Mission accomplished?

I’ve always been slightly troubled by time many organisations spend creating vision and mission statements. For a new organisation, or one doing something quite distinctive, unique, or entirely values-based, then it kind of makes sense. But I can’t see how the struggle to describe that in a short pithy form is worth the effort. Any potential meaning tends to get word-smithed to death in the process, resulting in something either so understated or overstated, so vanilla or hundreds-and-thousands, the object (to articulate the purpose of the company, what it does and for whom) is defeated.

Take Avery Dennison’s old mission: “To help make every brand more inspiring, and the world more intelligent”. That, from the company that makes those sticky labels that never come out right when you print them.

This is a real problem for schools which, for all intents and purposes, do the same thing as all the other schools out there, perhaps a bit better, perhaps a bit worse; perhaps with a bit more of a nod towards progressive methods, perhaps not. They are also all bounded by the same limitations, regardless of any claims to “treat all children as individuals”, for example. Don’t they all “strive for success”? It would be an odd school that didn’t.

All of which is why I was floored by a sketch on the marvellous John Finnemore’s Souvenir Programme last year, which I’ve failed to find a recording of, but which is available in script form here. Enjoy:

The School Slogan Sketch (JFSP, S05E01)

Margaret: Right, so the thing is the school needs a slogan.

John: Slogan? Why?

Margaret: I don’t know. It’s just a thing schools have now. It’s to go on the sign outside…you know the sort of thing. “Springbourne School: A Tradition of Excellence”, or “Where Learning is an Adventure”, or “Committed to Excellence in Education”.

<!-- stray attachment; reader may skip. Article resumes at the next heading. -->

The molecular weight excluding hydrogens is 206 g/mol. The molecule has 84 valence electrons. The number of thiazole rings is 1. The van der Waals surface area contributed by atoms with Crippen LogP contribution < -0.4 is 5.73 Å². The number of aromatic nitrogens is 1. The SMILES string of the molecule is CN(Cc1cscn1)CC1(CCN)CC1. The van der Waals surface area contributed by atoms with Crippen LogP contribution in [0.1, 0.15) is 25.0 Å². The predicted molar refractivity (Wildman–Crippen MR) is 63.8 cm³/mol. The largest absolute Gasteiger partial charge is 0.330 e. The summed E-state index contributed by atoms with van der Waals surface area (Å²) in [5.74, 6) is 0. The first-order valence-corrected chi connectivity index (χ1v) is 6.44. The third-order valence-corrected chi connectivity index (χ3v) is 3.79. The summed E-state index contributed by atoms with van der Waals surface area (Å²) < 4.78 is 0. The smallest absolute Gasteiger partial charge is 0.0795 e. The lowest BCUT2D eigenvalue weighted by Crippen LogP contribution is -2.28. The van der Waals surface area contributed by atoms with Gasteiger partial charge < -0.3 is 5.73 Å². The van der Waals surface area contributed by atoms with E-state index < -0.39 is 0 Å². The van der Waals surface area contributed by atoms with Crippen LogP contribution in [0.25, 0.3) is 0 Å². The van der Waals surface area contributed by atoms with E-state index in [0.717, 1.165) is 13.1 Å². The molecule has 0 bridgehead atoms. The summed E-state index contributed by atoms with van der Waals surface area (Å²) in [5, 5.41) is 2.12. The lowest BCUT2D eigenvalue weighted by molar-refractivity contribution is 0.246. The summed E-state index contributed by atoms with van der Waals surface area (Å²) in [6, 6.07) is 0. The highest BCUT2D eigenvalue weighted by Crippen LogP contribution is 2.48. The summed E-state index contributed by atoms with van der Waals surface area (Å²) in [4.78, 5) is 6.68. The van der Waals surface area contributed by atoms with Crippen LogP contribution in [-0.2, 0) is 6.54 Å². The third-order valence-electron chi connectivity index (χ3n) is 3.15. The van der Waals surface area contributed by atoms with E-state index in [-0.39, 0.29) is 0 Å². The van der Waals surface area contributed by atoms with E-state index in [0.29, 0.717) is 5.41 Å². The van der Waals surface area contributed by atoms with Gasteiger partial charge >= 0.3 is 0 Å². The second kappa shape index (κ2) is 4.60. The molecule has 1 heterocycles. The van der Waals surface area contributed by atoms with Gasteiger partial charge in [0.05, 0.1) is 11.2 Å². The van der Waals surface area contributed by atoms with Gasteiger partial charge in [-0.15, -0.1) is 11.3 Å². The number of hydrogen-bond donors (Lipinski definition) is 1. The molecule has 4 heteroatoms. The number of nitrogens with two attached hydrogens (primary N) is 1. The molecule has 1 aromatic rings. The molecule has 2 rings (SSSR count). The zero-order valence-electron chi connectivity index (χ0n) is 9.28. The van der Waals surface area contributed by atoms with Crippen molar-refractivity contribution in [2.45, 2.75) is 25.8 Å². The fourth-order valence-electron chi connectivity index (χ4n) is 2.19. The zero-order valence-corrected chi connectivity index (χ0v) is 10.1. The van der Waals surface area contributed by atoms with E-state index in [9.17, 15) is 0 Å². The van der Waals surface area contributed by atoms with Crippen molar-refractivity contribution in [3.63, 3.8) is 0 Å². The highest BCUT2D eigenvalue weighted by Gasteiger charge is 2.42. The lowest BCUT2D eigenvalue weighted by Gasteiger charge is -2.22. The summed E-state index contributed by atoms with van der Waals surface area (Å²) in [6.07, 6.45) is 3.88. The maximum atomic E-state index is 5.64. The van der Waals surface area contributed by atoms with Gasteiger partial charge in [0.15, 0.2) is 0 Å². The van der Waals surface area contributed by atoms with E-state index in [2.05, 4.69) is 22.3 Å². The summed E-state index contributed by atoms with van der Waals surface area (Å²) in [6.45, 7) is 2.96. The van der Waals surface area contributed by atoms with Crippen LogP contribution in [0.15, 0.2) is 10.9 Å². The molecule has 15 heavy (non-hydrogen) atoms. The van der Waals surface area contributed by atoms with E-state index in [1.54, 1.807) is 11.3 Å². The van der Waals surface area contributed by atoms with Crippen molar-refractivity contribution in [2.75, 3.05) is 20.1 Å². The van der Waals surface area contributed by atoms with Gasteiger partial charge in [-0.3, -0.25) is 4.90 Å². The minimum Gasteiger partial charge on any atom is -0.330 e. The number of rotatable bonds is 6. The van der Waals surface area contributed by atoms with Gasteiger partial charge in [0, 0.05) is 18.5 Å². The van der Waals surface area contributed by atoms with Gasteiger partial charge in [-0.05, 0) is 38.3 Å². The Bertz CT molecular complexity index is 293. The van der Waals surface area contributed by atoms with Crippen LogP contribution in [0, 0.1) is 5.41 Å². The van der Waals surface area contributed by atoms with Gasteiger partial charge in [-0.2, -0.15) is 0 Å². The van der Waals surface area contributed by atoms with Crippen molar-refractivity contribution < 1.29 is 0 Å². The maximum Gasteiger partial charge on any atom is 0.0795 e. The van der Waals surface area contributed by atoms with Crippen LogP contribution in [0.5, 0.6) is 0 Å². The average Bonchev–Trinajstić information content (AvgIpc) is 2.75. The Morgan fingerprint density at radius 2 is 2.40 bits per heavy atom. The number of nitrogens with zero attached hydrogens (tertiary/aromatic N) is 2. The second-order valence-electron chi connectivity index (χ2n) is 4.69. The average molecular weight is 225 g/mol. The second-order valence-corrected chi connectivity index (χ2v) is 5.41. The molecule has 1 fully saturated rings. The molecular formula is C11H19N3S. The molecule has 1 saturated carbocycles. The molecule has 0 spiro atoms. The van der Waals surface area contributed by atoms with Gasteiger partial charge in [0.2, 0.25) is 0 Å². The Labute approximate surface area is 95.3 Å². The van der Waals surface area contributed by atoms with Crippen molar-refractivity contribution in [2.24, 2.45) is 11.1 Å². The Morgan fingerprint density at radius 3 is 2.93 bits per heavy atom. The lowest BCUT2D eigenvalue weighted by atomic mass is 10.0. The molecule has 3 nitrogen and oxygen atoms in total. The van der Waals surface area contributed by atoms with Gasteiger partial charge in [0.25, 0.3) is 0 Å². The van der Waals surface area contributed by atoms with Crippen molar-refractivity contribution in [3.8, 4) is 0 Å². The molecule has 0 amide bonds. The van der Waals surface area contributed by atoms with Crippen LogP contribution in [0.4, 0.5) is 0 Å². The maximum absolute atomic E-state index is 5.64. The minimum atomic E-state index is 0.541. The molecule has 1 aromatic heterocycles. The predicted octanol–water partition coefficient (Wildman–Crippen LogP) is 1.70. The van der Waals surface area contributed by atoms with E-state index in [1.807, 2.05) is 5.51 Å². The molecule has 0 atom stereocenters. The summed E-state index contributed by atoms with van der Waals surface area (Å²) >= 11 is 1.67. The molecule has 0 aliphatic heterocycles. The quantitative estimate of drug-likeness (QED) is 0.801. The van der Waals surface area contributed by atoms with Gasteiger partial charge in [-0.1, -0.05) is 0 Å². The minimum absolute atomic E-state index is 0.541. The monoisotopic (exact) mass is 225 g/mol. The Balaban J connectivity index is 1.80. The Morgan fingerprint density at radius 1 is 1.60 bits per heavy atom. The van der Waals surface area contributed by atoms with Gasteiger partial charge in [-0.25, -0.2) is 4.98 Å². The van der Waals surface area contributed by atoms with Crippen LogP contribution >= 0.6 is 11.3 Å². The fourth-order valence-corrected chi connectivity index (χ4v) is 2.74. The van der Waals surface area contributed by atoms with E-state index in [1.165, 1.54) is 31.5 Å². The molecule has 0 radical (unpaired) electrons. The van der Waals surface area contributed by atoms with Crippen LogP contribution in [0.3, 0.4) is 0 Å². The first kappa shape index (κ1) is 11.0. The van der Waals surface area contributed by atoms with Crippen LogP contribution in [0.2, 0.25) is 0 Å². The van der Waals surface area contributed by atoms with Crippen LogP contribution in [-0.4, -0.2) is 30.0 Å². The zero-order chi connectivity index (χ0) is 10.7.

Carrie: Well, any of those sound fine.

Margaret: No, they’ve all been used. We need our own.

Simon: Okay. Er, “A School of Excellence”.

Carrie: “Excellence for Everyone”!

Lawry: “Where Excellent Excellence comes to Excel”.

Margaret: Okay…it doesn’t have to be about excellence.

John: Well, it might as well be though. “Springbourne: Where the Students Are All Equally Excellent, Ironically Making Them All Look Normal”.

Simon: “While Only Compared to Each Other. Compared to Students from Other Schools, They’re All Like Gods!”

Margaret: Hmm. I admire everyone’s enthusiasm, but of course, the problem is we’re sort of pretty much at the bottom of the league table.

John: Yeah, okay, yeah. Okay…“Springbourne School: Where Excellence Remains An Aspiration”.

Simon: Okay. So look, there is one positive thing about our stats. The students we get were much worse than the local average when they get there, but only slightly worse than average by the time they leave so we actually improve them a lot.

Margaret: Right, so if the slogan could somehow express that?

John: “Springbourne School: Yeah, We Know, But You Should Have Seen Them When They Got Here.”

Carrie: “Springbourne: Making the Best Silk Purses We Can”.

Simon: “Springbourne: To Be Honest, It’s the Kids’ Faults”.

Margaret: No, no, no. All right, how about just one that doesn’t make any claims? Like “Springbourne: A Great Place to Learn”?

Lawry: Yeah, but again that word ‘great’.

Carrie: “Springbourne: Because They Have To Go Somewhere”.

Simon: “Springbourne: We’ll Keep Them Here All Day”.

John: “Springbourne: Like Prison for Kids”.

Margaret: All right! How about we just leave the ‘great’ out? “Springbourne: A Place to Learn”?

Carrie: Ooh, even that. I mean, obviously, *ideally* they’d learn but…

John: Well, that might do. “Springbourne: Ideally They’d Learn”.

Lawry: Or you could turn it round. “Springbourne: A Place to Teach”.

Simon: Well, yeah, obviously it’s a place to teach. That’s just the definition of school. You might just as well say, “Springbourne School: A School”.

Everyone: Ooh!

Margaret: Cracked it!